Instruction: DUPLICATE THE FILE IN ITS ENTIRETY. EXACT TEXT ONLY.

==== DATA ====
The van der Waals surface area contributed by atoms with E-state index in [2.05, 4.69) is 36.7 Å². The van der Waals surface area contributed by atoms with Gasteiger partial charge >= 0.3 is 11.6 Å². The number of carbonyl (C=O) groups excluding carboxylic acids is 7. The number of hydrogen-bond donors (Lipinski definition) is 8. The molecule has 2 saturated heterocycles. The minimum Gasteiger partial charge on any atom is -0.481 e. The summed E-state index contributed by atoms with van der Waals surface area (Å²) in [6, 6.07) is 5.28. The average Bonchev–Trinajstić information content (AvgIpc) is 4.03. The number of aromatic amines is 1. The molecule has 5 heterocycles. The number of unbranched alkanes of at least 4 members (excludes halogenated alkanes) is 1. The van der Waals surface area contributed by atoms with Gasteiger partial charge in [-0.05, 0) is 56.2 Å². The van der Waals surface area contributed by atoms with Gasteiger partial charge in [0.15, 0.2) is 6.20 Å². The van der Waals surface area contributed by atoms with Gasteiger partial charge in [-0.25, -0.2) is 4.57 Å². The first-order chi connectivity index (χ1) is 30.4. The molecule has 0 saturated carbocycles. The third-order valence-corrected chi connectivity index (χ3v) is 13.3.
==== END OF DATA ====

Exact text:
The van der Waals surface area contributed by atoms with E-state index in [2.05, 4.69) is 36.7 Å². The van der Waals surface area contributed by atoms with Gasteiger partial charge >= 0.3 is 11.6 Å². The number of carbonyl (C=O) groups excluding carboxylic acids is 7. The number of hydrogen-bond donors (Lipinski definition) is 8. The molecule has 2 saturated heterocycles. The minimum Gasteiger partial charge on any atom is -0.481 e. The summed E-state index contributed by atoms with van der Waals surface area (Å²) in [6, 6.07) is 5.28. The average Bonchev–Trinajstić information content (AvgIpc) is 4.03. The number of aromatic amines is 1. The molecule has 5 heterocycles. The number of unbranched alkanes of at least 4 members (excludes halogenated alkanes) is 1. The van der Waals surface area contributed by atoms with Gasteiger partial charge in [-0.05, 0) is 56.2 Å². The van der Waals surface area contributed by atoms with Gasteiger partial charge in [0.15, 0.2) is 6.20 Å². The van der Waals surface area contributed by atoms with Gasteiger partial charge in [-0.25, -0.2) is 4.57 Å². The first-order chi connectivity index (χ1) is 30.4. The molecule has 0 saturated carbocycles. The third-order valence-corrected chi connectivity index (χ3v) is 13.3.